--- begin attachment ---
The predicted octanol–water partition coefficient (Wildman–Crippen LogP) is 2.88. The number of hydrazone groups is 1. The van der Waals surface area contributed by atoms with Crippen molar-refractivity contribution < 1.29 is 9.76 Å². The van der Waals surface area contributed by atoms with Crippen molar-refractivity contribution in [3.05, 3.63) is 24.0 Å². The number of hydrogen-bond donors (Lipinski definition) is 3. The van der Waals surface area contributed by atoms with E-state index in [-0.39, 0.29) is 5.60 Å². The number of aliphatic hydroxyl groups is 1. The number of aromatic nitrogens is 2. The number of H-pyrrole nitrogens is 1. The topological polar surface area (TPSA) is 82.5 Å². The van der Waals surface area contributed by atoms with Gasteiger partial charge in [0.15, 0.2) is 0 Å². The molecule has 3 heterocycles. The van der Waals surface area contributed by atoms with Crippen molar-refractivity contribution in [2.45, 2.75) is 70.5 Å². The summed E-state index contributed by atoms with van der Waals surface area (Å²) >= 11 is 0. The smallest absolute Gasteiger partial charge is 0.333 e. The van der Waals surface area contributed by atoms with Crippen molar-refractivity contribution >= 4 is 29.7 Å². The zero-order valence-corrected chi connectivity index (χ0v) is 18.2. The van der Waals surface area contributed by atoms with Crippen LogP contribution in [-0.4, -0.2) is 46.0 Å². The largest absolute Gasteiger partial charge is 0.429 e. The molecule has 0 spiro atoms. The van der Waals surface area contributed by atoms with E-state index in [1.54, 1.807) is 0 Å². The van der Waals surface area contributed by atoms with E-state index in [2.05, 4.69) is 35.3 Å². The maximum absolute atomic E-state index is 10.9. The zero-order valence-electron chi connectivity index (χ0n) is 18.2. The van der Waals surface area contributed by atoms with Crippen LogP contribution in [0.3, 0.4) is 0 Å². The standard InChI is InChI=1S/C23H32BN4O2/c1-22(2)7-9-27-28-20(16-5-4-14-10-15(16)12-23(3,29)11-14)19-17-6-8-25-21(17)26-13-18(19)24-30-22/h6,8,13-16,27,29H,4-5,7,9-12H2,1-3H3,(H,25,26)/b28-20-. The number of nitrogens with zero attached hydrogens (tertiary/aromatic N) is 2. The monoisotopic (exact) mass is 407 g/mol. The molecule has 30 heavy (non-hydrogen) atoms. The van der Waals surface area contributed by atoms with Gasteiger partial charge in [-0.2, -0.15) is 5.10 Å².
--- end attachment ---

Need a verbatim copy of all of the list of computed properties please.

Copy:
The predicted octanol–water partition coefficient (Wildman–Crippen LogP) is 2.88. The number of hydrazone groups is 1. The van der Waals surface area contributed by atoms with Crippen molar-refractivity contribution < 1.29 is 9.76 Å². The van der Waals surface area contributed by atoms with Crippen molar-refractivity contribution in [3.05, 3.63) is 24.0 Å². The number of hydrogen-bond donors (Lipinski definition) is 3. The van der Waals surface area contributed by atoms with E-state index in [-0.39, 0.29) is 5.60 Å². The number of aliphatic hydroxyl groups is 1. The number of aromatic nitrogens is 2. The number of H-pyrrole nitrogens is 1. The topological polar surface area (TPSA) is 82.5 Å². The van der Waals surface area contributed by atoms with Gasteiger partial charge in [0.15, 0.2) is 0 Å². The molecule has 3 heterocycles. The van der Waals surface area contributed by atoms with Crippen molar-refractivity contribution in [2.45, 2.75) is 70.5 Å². The summed E-state index contributed by atoms with van der Waals surface area (Å²) >= 11 is 0. The smallest absolute Gasteiger partial charge is 0.333 e. The van der Waals surface area contributed by atoms with Crippen molar-refractivity contribution >= 4 is 29.7 Å². The zero-order valence-corrected chi connectivity index (χ0v) is 18.2. The van der Waals surface area contributed by atoms with Crippen LogP contribution in [-0.4, -0.2) is 46.0 Å². The largest absolute Gasteiger partial charge is 0.429 e. The molecule has 0 spiro atoms. The van der Waals surface area contributed by atoms with E-state index in [1.54, 1.807) is 0 Å². The van der Waals surface area contributed by atoms with E-state index in [2.05, 4.69) is 35.3 Å². The maximum absolute atomic E-state index is 10.9. The zero-order valence-electron chi connectivity index (χ0n) is 18.2. The van der Waals surface area contributed by atoms with Crippen LogP contribution in [0.3, 0.4) is 0 Å². The standard InChI is InChI=1S/C23H32BN4O2/c1-22(2)7-9-27-28-20(16-5-4-14-10-15(16)12-23(3,29)11-14)19-17-6-8-25-21(17)26-13-18(19)24-30-22/h6,8,13-16,27,29H,4-5,7,9-12H2,1-3H3,(H,25,26)/b28-20-. The number of nitrogens with zero attached hydrogens (tertiary/aromatic N) is 2. The monoisotopic (exact) mass is 407 g/mol. The molecule has 30 heavy (non-hydrogen) atoms. The van der Waals surface area contributed by atoms with Gasteiger partial charge in [-0.2, -0.15) is 5.10 Å².